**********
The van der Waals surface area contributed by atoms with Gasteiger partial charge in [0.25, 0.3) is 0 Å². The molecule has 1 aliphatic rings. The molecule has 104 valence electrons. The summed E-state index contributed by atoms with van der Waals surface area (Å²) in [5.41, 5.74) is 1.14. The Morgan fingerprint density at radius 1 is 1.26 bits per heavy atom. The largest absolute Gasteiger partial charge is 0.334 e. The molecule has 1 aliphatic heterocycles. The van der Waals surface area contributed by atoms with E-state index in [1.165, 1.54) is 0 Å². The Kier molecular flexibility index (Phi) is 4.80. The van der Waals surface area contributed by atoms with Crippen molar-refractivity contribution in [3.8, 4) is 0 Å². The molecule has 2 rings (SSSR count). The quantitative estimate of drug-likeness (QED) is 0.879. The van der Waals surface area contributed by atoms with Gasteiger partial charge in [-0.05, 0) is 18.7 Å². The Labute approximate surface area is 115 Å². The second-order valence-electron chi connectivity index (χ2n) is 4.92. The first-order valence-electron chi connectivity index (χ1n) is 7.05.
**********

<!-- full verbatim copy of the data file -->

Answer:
The van der Waals surface area contributed by atoms with Gasteiger partial charge in [0.25, 0.3) is 0 Å². The molecule has 1 aliphatic rings. The molecule has 104 valence electrons. The summed E-state index contributed by atoms with van der Waals surface area (Å²) in [5.41, 5.74) is 1.14. The Morgan fingerprint density at radius 1 is 1.26 bits per heavy atom. The largest absolute Gasteiger partial charge is 0.334 e. The molecule has 1 aliphatic heterocycles. The van der Waals surface area contributed by atoms with E-state index in [1.165, 1.54) is 0 Å². The Kier molecular flexibility index (Phi) is 4.80. The van der Waals surface area contributed by atoms with Crippen molar-refractivity contribution in [3.8, 4) is 0 Å². The molecule has 2 rings (SSSR count). The quantitative estimate of drug-likeness (QED) is 0.879. The van der Waals surface area contributed by atoms with Gasteiger partial charge in [-0.05, 0) is 18.7 Å². The Labute approximate surface area is 115 Å². The second-order valence-electron chi connectivity index (χ2n) is 4.92. The first-order valence-electron chi connectivity index (χ1n) is 7.05.